Mass-market military drones are one of MIT Technology Review’s 10 Breakthrough Technologies of 2023. Explore the rest of the list here.
When the United States first fired a missile from an armed Predator drone at suspected Al Qaeda leaders in Afghanistan on November 14, 2001, it was clear that warfare had permanently changed. During the two decades that followed, drones became the most iconic instrument of the war on terror. Highly sophisticated, multimillion-dollar US drones were repeatedly deployed in targeted killing campaigns. But their use worldwide was limited to powerful nations.
Then, as the navigation systems and wireless technologies in hobbyist drones and consumer electronics improved, a second style of military drone appeared—not in Washington, but in Istanbul. And it caught the world’s attention in Ukraine in 2022, when it proved itself capable of holding back one of the most formidable militaries on the planet.
The Bayraktar TB2 drone, a Turkish-made aircraft from the Baykar corporation, marks a new chapter in the still-new era of drone warfare. Cheap, widely available drones have changed how smaller nations fight modern wars. Although Russia’s invasion of Ukraine brought these new weapons into the popular consciousness, there’s more to their story.
Explosions in Armenia, broadcast on YouTube in 2020, revealed this new shape of war to the world. There, in a blue-tinted video, a radar dish spins underneath cyan crosshairs until it erupts into a cloud of smoke. The action repeats twice: a crosshair targets a vehicle mounted with a spinning dish sensor, its earthen barriers no defense against aerial attack, leaving an empty crater behind.
The clip, released on YouTube on September 27, 2020, was one of many the Azerbaijan military published during the Second Nagorno-Karabakh War, which it launched against neighboring Armenia that same day. The video was recorded by the TB2.
It encompasses all the horrors of war, with the added voyeurism of an unblinking camera.
In that conflict and others, the TB2 has filled a void in the arms market created by the US government’s refusal to export its high-end Predator family of drones. To get around export restrictions on drone models and other critical military technologies, Baykar turned to technologies readily available on the commercial market to make a new weapon of war.
The TB2 is built in Turkey from a mix of domestically made parts and parts sourced from international commercial markets. Investigations of downed Bayraktars have revealed components sourced from US companies, including a GPS receiver made by Trimble, an airborne modem/transceiver made by Viasat, and a Garmin GNC 255 navigation radio. Garmin, which makes consumer GPS products, released a statement noting that its navigation unit found in TB2s “is not designed or intended for military use, and it is not even designed or intended for use in drones.” But it’s there.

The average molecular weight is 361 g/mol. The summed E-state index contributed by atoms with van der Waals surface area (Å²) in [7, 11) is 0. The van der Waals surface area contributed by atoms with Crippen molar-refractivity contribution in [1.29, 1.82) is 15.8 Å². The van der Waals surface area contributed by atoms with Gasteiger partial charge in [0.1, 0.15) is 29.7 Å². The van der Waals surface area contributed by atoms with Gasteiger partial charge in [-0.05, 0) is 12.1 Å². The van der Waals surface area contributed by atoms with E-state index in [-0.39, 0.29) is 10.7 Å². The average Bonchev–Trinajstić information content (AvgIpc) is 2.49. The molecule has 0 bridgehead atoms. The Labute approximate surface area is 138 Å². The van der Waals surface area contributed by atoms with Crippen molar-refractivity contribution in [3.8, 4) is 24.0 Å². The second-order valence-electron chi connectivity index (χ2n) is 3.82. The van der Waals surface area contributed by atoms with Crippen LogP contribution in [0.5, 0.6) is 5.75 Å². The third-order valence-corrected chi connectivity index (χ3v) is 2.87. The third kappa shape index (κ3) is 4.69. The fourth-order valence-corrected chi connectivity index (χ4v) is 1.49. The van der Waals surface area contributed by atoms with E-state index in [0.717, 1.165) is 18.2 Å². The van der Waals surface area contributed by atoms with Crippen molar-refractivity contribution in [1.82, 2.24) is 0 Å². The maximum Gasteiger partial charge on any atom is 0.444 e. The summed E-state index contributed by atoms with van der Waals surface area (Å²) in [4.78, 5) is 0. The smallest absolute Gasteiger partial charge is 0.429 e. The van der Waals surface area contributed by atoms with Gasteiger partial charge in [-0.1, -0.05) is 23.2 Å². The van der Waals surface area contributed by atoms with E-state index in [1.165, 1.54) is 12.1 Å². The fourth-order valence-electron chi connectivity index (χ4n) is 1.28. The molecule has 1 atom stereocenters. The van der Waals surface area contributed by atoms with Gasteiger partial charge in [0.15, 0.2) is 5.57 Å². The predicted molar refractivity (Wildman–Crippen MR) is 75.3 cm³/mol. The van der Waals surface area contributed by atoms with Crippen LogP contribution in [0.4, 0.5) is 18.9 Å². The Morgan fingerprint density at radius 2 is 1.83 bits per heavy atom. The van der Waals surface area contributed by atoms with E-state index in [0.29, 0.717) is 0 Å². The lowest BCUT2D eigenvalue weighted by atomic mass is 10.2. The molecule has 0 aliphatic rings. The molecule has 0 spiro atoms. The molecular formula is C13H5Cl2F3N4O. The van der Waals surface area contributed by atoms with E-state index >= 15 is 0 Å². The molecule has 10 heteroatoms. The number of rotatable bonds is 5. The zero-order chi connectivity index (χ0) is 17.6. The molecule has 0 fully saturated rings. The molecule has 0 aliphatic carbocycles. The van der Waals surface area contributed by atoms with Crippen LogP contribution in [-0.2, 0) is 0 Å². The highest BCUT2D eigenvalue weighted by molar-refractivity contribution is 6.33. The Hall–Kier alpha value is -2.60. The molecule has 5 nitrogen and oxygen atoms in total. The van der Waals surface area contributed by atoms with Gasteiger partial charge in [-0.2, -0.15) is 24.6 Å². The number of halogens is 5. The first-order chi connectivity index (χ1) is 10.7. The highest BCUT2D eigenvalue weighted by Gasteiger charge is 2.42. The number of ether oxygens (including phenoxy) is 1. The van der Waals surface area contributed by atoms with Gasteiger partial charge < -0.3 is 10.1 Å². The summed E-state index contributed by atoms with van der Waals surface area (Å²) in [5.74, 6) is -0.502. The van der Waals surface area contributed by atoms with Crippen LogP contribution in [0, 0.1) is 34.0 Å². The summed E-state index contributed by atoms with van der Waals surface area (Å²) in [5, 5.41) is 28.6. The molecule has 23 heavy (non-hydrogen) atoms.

Commercial technology makes the TB2 appealing for another reason: while the US-made Reaper drone costs $28 million, the TB2 only costs about $5 million. Since its development in 2014, the TB2 has shown up in conflicts in Azerbaijan, Libya, Ethiopia, and now Ukraine. The drone is so much more affordable than traditional weaponry that Lithuanians have run crowdfunding campaigns to help buy them for Ukrainian forces.
The TB2 is just one of several examples of commercial drone technology being used in combat. The same DJI Mavic quadcopters that help real estate agents survey property have been deployed in conflicts in Burkina Faso and the Donbas region of Ukraine. Other DJI drone models have been spotted in Syria since 2013, and kit-built drones, assembled from commercially available parts, have seen widespread use.
These cheap, good-enough drones that are free of export restrictions have given smaller nations the kind of air capabilities previously limited to great military powers. While that proliferation may bring some small degree of parity, it comes with terrible human costs. Drone attacks can be described in sterile language, framed as missiles stopping vehicles. But what happens when that explosive force hits human bodies is visceral, tragic. It encompasses all the horrors of war, with the added voyeurism of an unblinking camera whose video feed is monitored by a participant in the attack who is often dozens, if not thousands, of miles away.
By: Kelsey D. Atherton
Title: Mass-market military drones have changed the way wars are fought
Sourced From: www.technologyreview.com/2023/01/30/1067348/mass-market-military-drones-have-changed-the-way-wars-are-fought/
Published Date: Mon, 30 Jan 2023 09:00:00 +0000
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